Welcome to my blog all about the things I love to grow and cook. You'll find a collection of seasonal gluten-free, dairy-free and vegan-friendly recipe posts, as well as a round up of my gardening throughout the year. I wish you good reading, happy cooking and perfect planting!
Greetings from snowy Scotland. I hope you are keeping well and warm. The weather hasn’t changed since my last post. Snow has been lying on the ground for a while and there have been intermittent snowy showers almost every day. Fortunately it’s not lying very deep and right now it is raining.
The garden is quiet at this time of year and having a bit of a rest, but I have found a few signs of life. I’ve been taking photos for the past couple of weeks but nothing has really changed. I was hoping that the snowdrops would have opened out by now but the petals are still clamped closed.
Usually the Cotoneaster hedge at the front of the house is untouched by the birds. It’s bright orange-red berries offer some colour when there is nothing much else around. This year the hedge has been stripped by pigeons. I did find a smaller plant that still has its berries. Perhaps it is too awkward for the birds to get to.
Just round the corner from the now barren hedge is the white Hydrangea bush that flowered so abundantly last summer and autumn. I always leave the faded blooms on the plant until the weather warms up. This is believed to help preserve the new leaf buds. The dried blooms have caught a light dusting of snow which makes them look quite pretty.
The Hellebores seem to be taking forever to show this year. I can see the flower buds forming at the bases of the plants but only one plant has produced stems so far. It’s been in bud for a couple of weeks now. I think it’s only going to be tempted into bloom if the weather warms up by several degrees 🙂
Just a brief post from me this week. I’m heading into the kitchen again at the weekend, so there will be a recipe post from me next time. Until then, stay well and have a good few days.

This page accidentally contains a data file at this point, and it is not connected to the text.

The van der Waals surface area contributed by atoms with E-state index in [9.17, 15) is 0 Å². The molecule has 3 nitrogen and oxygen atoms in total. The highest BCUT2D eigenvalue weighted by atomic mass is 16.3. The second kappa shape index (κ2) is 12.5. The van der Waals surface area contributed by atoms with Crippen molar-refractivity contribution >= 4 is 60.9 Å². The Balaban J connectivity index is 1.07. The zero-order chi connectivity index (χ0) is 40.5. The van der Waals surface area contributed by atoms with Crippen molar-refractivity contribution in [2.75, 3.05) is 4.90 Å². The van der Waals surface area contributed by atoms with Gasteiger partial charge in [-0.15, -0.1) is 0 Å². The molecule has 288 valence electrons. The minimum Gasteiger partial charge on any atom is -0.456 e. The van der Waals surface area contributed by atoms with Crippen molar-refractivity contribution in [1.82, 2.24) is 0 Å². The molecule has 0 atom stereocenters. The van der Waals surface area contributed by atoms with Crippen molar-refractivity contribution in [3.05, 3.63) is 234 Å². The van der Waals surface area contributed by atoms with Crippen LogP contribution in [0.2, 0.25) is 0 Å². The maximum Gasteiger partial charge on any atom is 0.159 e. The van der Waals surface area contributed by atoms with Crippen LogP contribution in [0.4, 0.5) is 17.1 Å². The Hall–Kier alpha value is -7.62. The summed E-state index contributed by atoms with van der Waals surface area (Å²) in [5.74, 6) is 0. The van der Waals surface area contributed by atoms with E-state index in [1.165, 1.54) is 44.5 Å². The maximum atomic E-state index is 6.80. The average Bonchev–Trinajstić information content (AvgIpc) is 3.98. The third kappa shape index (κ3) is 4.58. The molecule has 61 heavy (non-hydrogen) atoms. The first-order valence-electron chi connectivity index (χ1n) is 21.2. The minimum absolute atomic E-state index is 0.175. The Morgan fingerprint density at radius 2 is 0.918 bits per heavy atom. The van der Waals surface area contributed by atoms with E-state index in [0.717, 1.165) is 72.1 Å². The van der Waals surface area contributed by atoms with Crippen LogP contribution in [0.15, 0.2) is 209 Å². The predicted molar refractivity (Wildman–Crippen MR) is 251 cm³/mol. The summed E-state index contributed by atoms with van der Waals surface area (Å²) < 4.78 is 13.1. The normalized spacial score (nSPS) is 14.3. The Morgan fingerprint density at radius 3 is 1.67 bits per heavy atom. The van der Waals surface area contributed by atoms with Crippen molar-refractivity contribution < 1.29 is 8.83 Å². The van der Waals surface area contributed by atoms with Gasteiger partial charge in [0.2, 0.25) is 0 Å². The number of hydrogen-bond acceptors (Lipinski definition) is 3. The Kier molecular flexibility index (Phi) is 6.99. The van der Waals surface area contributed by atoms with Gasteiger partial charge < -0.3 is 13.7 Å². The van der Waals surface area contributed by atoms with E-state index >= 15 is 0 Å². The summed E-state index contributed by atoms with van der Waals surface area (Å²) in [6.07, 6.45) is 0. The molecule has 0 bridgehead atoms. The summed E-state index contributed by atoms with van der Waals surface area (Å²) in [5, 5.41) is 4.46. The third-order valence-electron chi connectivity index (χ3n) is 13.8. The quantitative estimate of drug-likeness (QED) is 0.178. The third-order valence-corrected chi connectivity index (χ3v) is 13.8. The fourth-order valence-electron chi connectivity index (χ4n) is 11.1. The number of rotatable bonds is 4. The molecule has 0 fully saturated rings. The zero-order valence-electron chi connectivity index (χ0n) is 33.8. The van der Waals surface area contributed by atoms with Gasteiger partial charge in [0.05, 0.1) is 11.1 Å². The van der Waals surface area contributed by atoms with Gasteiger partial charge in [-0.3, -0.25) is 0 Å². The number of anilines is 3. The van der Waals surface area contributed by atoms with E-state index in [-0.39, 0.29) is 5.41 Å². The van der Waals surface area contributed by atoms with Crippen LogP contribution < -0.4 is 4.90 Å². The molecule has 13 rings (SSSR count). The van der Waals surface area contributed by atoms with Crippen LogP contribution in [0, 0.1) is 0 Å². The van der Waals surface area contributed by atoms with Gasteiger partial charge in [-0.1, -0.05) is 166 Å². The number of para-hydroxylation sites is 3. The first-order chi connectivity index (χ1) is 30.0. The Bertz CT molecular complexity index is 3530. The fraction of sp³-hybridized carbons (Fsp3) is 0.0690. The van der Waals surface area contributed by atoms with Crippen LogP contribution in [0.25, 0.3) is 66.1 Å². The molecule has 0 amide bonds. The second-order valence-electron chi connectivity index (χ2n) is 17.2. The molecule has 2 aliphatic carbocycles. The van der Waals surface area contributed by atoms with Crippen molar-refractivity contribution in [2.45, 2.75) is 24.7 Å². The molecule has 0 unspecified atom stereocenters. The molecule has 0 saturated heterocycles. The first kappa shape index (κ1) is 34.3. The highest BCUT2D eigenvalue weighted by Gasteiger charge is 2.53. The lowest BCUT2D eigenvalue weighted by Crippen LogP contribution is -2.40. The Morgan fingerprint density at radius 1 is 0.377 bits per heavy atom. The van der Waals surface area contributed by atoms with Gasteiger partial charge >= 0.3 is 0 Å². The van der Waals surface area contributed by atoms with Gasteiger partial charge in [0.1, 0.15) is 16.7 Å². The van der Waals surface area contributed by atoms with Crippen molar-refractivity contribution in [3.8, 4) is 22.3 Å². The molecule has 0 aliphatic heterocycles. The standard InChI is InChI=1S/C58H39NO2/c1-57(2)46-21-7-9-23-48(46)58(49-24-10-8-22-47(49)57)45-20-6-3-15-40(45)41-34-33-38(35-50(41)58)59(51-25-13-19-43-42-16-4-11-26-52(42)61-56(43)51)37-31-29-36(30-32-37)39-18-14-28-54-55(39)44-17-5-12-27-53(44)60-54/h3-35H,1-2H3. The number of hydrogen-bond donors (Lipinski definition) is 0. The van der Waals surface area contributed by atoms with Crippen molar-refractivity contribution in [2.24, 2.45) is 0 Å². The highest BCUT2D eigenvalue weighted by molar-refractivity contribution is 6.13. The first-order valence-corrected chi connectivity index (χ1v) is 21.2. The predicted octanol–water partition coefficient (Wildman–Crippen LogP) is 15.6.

Hello everyone. I hope you are well and have enjoyed whatever the festive season brought your way. Like so many, I had a quiet one at home, unable to travel to see my family. Hogmanay and New Year celebrations are also cancelled. There has been plenty of time to reflect on what has happened this year, and also to think about new projects for the year ahead.
We have been treated to some bright, crisp days here in central Scotland this year end, with some spectacular sunrises, and the first snow of the winter falling a couple of days after Christmas.
It seems like a long time ago since I was able to take a rest on my favourite seat and enjoy the peace, quiet and colours of a spring and summer garden, but even now there are some signs of new growth to gladden the soul. I took these images on Boxing Day of a primrose and one of my rhubarb plants. The poor things must have had a bit of a shock waking up the next day to a covering of snow.
Back in September, once the cucumbers had ceased fruiting, I cleared some space in one of the greenhouse beds and planted 6 seed potatoes. It was an experiment to see if I could harvest fresh new potatoes for Christmas. I’m delighted with the results. All 6 plants produced, and I was able to enjoy freshly dug Maris Peer potatoes over Christmas, with a second harvest for the new year. At the same time, I sowed some carrot seeds, but these are much slower to grow, and I am beginning to doubt that they will ever root properly, but you never know. I will report back if they do develop to an edible size.
There were lots of berries in the garden over Autumn and early Winter this year, but by now, most of them have been eaten by the birds. However, our feathered friends never seems to dine out on Cotoneaster or Skimmia berries, so I am grateful to be left with these festive colours to admire.
Like so many, I am looking forward to a fresh start in a brand new year. I am ever hopeful that we will be able to return to some semblance of normality in the not too distant future. Until then, thank you for following my blog for another year, and I send you my very best wishes for the year ahead. Stay safe and healthy, and a Happy New Year to you all 🙂
Hello everyone. I have two lighthearted recipes for you this week. One for cake and one for cookies, and if you choose to, you can make either or both 🙂
I don’t think there are many people who can resist a gingerbread man cookie. They look so cute for one thing and then there is the sweetness and the mellow spiciness of gingerbread itself. It is a perfect bake for this time of year with its warming and comforting aroma and flavour.